From the early days of the ‘Net and its accompanying social media outlets, people have had an avid interest in status messages. Let’s face it: people are nosy and want to know what others are doing. This in turn led to the influx of blogging, which was a means of answering the “what are you doing” question in a much more wordy format. In this day and age, time is much more of a luxury for most people, and Twitter has taken its position as the mid-way point between, say, a Facebook status message and a LiveJournal post about a wedding one just attended.
For those of you who are still unaware of what Twitter actually is, think of it as a micro-blogging tool by which you can write whatever you want, to be seen by your “followers,” in 140 characters or less. For many people, this is merely a prettier way of saying, “Oh, man, I ate the most wicked meatball sub today at ABC Diner in Philly,” but for others, it has become one of the foremost networking and information-sharing outlets available today.
Because of the latter, companies are beginning to jump on the Twitter bandwagon as a means of marketing their products or services. Each of these companies takes its own tailor-made approach to its Twitter efforts, which tends to utilize a mixture of four specific methods.
Broadcast company news and events.
This is the most “marketing-esque” of all the methods mentioned, plus the most transparent, so I’m mentioning it first. You’ve seen the type: @mycompanyname posts one or two tweets per day with a press release headline, an upcoming seminar the company is hosting, a new service offering, etc. For people already emotionally invested in your brand, this is reason enough to follow your company on Twitter. For others, there is little incentive to follow if this is all that you do with your account.
Provide customer service/support.
By utilizing search.twitter.com, Twitter’s internal search engine, as well as sites like Twilert, which sends you daily digests of tweets written that day with your chosen keywords, companies can track everything being said about their products or services on Twitter. Because of this, a number of companies have jumped into Twitter as a customer service outlet. JetBlue and Comcast are great examples of how to do this appropriately. Both Twitter accounts offer quick responses to customer inquiries without being too marketing-esque, and, as a result, have each acquired 6000-plus followers. An randomly-chosen tweet from JetBlue is below, and I think it’s a great example of how to quickly and effortlessly appease one’s customers.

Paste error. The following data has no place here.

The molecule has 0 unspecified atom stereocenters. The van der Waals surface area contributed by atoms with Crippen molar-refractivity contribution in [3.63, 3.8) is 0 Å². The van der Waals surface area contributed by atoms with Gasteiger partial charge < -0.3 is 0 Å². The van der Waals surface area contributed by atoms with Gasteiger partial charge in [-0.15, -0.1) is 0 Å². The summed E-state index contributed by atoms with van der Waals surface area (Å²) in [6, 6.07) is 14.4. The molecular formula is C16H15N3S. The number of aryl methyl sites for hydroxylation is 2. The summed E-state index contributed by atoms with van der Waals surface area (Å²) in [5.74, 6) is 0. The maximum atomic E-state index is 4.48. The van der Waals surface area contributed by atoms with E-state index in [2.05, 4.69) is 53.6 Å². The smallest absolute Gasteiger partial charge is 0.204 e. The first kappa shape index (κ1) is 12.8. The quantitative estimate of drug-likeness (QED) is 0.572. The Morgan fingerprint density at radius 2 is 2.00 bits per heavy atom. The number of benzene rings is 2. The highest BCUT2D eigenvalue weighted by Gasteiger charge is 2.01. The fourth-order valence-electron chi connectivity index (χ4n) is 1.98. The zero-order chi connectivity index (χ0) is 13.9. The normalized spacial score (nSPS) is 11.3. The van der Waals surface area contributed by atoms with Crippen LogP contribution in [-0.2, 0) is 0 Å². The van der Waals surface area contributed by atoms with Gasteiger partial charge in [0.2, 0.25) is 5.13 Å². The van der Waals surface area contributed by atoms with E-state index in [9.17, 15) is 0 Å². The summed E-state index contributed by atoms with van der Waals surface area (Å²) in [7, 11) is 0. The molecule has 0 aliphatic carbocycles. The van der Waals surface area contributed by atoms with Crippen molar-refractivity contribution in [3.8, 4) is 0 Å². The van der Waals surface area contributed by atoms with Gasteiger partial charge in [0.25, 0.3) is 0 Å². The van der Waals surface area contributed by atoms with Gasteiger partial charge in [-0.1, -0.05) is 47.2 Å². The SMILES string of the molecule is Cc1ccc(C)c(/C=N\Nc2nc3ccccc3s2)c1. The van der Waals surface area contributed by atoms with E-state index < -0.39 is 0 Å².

Promote new offers/discounts/sales.
Some companies rely heavily on tweets that advertise upcoming sales, online-only discounts, and new products. The primary mission here is to earn money more rapidly than one would if he or she ignored this particular methods. Dell has a number of Twitter accounts, including @DellOutlet, @DellHomeOffers, and @DellSmBizOffers that only include tweets about sales and offers, which is perfect for those potential customers who want to find good deals on new products.
Build a community around your brand.
One of the premier reasons for using social media in your marketing activities is to build a community around your company’s products and/or services. In one of my previous posts, I emphasized some of the top things a company must consider while setting up its social media marketing efforts, a few of which are:
- It’s called “social” media for a reason. Have a conversation.
- Remember what your parents told you about the importance of sharing.
- Scratch their backs, and they’ll scratch yours.
- Honesty is the best policy, and, no, they don’t all like you.
- Provide valuable, useful content that is going to attract a targeted market.
I elaborate more on each of those points and the others in Building the Social Media Marketing Foundation, but it’s important to note that they do apply in the case of Twitter as well. Building a thriving, vocal community is the holy grail of social media marketing, and it’s probably the hardest goal to achieve. Ensure your tweets are a healthy mixture of the aforementioned three points, with many, many conversations with your Twitter followers thrown in. Remember: it’s not all about your company. Be objective sometimes; mention a blog post that applies to your industry as a whole and perhaps doesn’t even mention you but which applies to your target audience, for example. Answer questions asked by people who don’t follow you, and don’t insist that they follow you once you’ve given them that information. Once you’ve mastered the art of projecting an image of honesty, caring, and usefulness with your tweets, your followers will come, and your company will be well on its way to a successful marketing effort with Twitter.